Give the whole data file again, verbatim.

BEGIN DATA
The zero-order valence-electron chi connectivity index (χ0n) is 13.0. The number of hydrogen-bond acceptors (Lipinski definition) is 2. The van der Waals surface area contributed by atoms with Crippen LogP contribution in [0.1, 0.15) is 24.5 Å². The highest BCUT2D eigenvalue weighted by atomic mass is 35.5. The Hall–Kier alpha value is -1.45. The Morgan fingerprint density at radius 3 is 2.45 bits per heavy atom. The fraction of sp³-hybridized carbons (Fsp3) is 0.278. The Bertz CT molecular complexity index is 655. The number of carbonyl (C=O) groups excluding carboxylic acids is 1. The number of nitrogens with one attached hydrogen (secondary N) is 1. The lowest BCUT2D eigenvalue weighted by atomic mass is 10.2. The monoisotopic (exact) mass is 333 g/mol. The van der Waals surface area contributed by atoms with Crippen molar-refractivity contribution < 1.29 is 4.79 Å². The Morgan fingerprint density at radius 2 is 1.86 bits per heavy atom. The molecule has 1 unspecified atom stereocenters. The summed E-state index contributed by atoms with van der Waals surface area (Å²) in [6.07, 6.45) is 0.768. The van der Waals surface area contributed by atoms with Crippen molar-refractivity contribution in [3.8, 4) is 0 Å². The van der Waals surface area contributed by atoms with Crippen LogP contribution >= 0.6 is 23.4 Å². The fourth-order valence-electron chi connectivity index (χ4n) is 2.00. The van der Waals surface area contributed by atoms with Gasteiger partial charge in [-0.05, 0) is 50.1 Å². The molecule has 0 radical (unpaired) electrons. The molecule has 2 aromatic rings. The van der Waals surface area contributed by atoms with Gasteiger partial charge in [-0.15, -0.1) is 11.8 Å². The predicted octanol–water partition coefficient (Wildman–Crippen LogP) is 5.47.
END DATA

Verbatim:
The zero-order valence-electron chi connectivity index (χ0n) is 13.0. The number of hydrogen-bond acceptors (Lipinski definition) is 2. The van der Waals surface area contributed by atoms with Crippen LogP contribution in [0.1, 0.15) is 24.5 Å². The highest BCUT2D eigenvalue weighted by atomic mass is 35.5. The Hall–Kier alpha value is -1.45. The Morgan fingerprint density at radius 3 is 2.45 bits per heavy atom. The fraction of sp³-hybridized carbons (Fsp3) is 0.278. The Bertz CT molecular complexity index is 655. The number of carbonyl (C=O) groups excluding carboxylic acids is 1. The number of nitrogens with one attached hydrogen (secondary N) is 1. The lowest BCUT2D eigenvalue weighted by atomic mass is 10.2. The monoisotopic (exact) mass is 333 g/mol. The van der Waals surface area contributed by atoms with Crippen molar-refractivity contribution < 1.29 is 4.79 Å². The Morgan fingerprint density at radius 2 is 1.86 bits per heavy atom. The molecule has 1 unspecified atom stereocenters. The summed E-state index contributed by atoms with van der Waals surface area (Å²) in [6.07, 6.45) is 0.768. The van der Waals surface area contributed by atoms with Crippen molar-refractivity contribution in [3.8, 4) is 0 Å². The van der Waals surface area contributed by atoms with Crippen LogP contribution >= 0.6 is 23.4 Å². The fourth-order valence-electron chi connectivity index (χ4n) is 2.00. The van der Waals surface area contributed by atoms with Gasteiger partial charge in [-0.05, 0) is 50.1 Å². The molecule has 0 radical (unpaired) electrons. The molecule has 2 aromatic rings. The van der Waals surface area contributed by atoms with Gasteiger partial charge in [-0.15, -0.1) is 11.8 Å². The predicted octanol–water partition coefficient (Wildman–Crippen LogP) is 5.47.